The concept behind the PowerBuoy is relatively simple. The shell of the PowerBuoy is literally a buoy that bobs up and down on the waves. That produces a mechanical stroking motion, which is transferred to a converter called a “take-off unit,” which powers an on-board generator. Electricity from the generator is conveyed to shore by cable.

That’s all well and good but the next challenge is to scale up the mechanism into a useful size while maximizing efficiency, and developing a cost-effective manufacturing stream.

By 2012, the Navy was expanding and enhancing its wave energy facility, and OPT developed a utility-scale version of the device.

Aside from scaling up the design, one key efficiency improvement was the switch from a hydraulic drive take-off unit to a direct drive unit.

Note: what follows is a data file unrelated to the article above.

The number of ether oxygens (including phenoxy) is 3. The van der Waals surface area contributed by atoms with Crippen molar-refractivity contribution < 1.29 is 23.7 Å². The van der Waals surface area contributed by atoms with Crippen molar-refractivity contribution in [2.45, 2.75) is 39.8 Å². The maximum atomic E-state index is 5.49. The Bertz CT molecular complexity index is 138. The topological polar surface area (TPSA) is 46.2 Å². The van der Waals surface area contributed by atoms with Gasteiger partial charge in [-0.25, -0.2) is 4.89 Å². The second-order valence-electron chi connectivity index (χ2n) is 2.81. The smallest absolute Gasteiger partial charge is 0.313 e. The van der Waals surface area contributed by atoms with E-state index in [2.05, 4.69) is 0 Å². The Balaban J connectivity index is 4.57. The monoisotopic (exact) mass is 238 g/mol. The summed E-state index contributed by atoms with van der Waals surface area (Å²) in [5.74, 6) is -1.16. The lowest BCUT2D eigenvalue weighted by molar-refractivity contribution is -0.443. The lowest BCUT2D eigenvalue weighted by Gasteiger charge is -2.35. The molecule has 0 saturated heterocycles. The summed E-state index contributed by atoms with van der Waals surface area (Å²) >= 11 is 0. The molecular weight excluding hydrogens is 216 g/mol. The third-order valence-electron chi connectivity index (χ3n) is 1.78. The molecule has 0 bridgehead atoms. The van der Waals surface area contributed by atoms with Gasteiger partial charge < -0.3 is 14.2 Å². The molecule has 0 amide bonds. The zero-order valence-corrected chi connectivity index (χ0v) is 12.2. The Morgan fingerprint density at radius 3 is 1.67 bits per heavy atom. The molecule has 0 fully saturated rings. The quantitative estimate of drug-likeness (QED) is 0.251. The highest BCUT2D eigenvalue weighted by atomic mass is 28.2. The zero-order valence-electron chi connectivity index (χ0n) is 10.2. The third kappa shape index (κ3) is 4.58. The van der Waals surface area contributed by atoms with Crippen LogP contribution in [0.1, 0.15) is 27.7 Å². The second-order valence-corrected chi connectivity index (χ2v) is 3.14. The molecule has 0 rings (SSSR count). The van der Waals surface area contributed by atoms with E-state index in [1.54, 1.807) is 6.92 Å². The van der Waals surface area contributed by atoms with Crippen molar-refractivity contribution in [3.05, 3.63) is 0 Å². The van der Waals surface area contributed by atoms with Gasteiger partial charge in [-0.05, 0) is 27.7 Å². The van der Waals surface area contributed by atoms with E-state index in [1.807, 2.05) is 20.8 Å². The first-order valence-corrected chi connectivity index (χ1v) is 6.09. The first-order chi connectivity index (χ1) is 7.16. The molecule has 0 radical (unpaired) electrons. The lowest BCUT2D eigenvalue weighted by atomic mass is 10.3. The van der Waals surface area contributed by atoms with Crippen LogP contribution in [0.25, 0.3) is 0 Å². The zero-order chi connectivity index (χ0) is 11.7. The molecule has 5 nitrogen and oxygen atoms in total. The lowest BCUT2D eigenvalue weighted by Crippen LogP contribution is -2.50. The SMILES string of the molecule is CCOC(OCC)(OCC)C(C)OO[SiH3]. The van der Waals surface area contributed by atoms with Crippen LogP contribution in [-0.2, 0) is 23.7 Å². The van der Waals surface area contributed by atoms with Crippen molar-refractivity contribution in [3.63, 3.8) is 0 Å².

The device is also tunable on a wave-to-wave basis, meaning that it adjusts to squeeze the most electricity out of each individual wave.

For extra bonus points, the PowerBuoy only rises about 30 feet off the surface of the water, with the bulk of its guts resting below. That low height, relative to offshore wind turbines, could give wave energy an edge on site selection where aesthetic concerns come into play.

Although the Australia project is expected to be the world’s largest of its kind (according to OPT, there’s a potential for 100 MW), let’s note for the record that OPT also has been testing the Powebuoy off Scotland since 2011, and it is in the process of commissioning another one off the coast of Oregon.

As for Lockheed Martin, expect more of the unexpected from this aeronautics firm. As part of a move to rebrand itself as climate-focused, “smart energy” company, Lockheed Martin also recently partnered with Concord Blue Energy to commercialize that company’s high tech waste-to-energy process in global markets.

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About the Author